Whether you judge Andrew Carnegie as a titan of capitalism, a robber baron or a great philanthropist will depend on your political viewpoint. It would be reasonable to see the man, born to poverty in Dunfermline in the 1830s, as all three and more. To mark the centenary year of the charitable organisation that bears Carnegie’s name, Stile Antico turn to the contents of Tudor Church Music (TCM), a landmark series of ten volumes published in the 1920s with funding from the Carnegie UK Trust. Britain’s underserved reputation as the ‘land without music’ changed forever with the phoenix-like appearance of TCM.
Switch off all mobile devices, shut out distractions and simply be with the experience of listening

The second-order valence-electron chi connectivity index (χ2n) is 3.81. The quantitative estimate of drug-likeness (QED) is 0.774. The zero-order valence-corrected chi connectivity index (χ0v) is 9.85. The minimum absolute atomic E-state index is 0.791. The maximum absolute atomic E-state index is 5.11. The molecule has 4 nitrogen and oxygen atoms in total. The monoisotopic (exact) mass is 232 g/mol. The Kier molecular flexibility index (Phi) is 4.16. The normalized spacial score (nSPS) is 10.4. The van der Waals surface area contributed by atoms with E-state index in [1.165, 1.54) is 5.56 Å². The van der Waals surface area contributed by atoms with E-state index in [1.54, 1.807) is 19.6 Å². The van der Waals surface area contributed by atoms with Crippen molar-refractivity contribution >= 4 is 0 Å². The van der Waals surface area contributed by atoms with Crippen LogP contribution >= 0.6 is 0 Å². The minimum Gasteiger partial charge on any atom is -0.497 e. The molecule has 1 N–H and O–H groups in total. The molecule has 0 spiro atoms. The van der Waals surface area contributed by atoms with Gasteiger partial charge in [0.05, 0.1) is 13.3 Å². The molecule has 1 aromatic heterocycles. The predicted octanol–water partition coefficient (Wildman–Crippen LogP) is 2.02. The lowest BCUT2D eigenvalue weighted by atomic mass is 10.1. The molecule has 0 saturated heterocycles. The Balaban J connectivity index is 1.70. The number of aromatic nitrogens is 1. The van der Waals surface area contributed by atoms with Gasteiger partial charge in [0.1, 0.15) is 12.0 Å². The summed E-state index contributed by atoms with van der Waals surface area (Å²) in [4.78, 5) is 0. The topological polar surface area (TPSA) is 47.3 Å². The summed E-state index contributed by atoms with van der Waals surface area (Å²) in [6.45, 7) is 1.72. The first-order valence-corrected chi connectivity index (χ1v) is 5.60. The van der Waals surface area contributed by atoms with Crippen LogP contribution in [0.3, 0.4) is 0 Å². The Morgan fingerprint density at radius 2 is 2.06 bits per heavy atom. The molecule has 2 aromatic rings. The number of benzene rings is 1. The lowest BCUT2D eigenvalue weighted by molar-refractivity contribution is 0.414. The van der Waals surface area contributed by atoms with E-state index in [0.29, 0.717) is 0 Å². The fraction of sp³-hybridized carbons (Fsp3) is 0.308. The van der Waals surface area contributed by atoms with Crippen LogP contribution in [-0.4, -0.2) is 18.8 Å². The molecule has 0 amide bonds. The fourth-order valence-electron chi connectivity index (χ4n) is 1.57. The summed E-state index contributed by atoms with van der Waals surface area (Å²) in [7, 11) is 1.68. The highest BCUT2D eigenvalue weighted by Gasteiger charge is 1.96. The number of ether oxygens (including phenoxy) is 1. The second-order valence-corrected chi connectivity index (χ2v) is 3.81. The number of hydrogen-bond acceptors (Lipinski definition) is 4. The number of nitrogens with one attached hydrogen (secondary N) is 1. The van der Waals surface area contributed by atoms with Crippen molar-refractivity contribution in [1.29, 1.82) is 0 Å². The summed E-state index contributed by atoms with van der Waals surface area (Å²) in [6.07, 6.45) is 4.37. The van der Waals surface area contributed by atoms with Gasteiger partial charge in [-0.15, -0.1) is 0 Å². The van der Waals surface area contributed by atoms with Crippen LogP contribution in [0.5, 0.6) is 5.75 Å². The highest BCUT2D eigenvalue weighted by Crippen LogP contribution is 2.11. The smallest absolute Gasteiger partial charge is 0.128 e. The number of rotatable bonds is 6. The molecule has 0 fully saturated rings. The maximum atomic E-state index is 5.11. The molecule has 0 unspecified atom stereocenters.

Stile Antico is on top of its game here. They open with two TCM treasures, Byrd’s Ave verum and Tallis’s Salvator mundi (I), and build a compelling programme around the movements of Byrd’s Mass for five voices. There’s a rare spaciousness about the conductorless vocal ensemble’s singing, aided by the acoustics of St Jude-on-the-Hill in Hampstead Garden Suburb and terrific recorded sound. But the effect arises chiefly from the mysterious power of Tudor polyphony to elongate clock time and Stile Antico’s corporate empathy for it. If that sounds strange, listen to the subtle shifts of rhythmic energy they bring to the Credo of Byrd’s Mass and Tallis’s In ieuno et fletu, pieces easily (and often) ruined by a metronomic ‘beat’. Taverner’s aptly named O splendor gloriae stands as this sublime album’s crowning jewel, a pristine object for still contemplation. Switch off all mobile devices, shut out distractions and simply be with the experience of listening.
Artists: Stile Antico
Andrew Stewart writes about classical music for, among others, the Independent, BBC Music Magazine, Classical Music, Music Week and The Strad.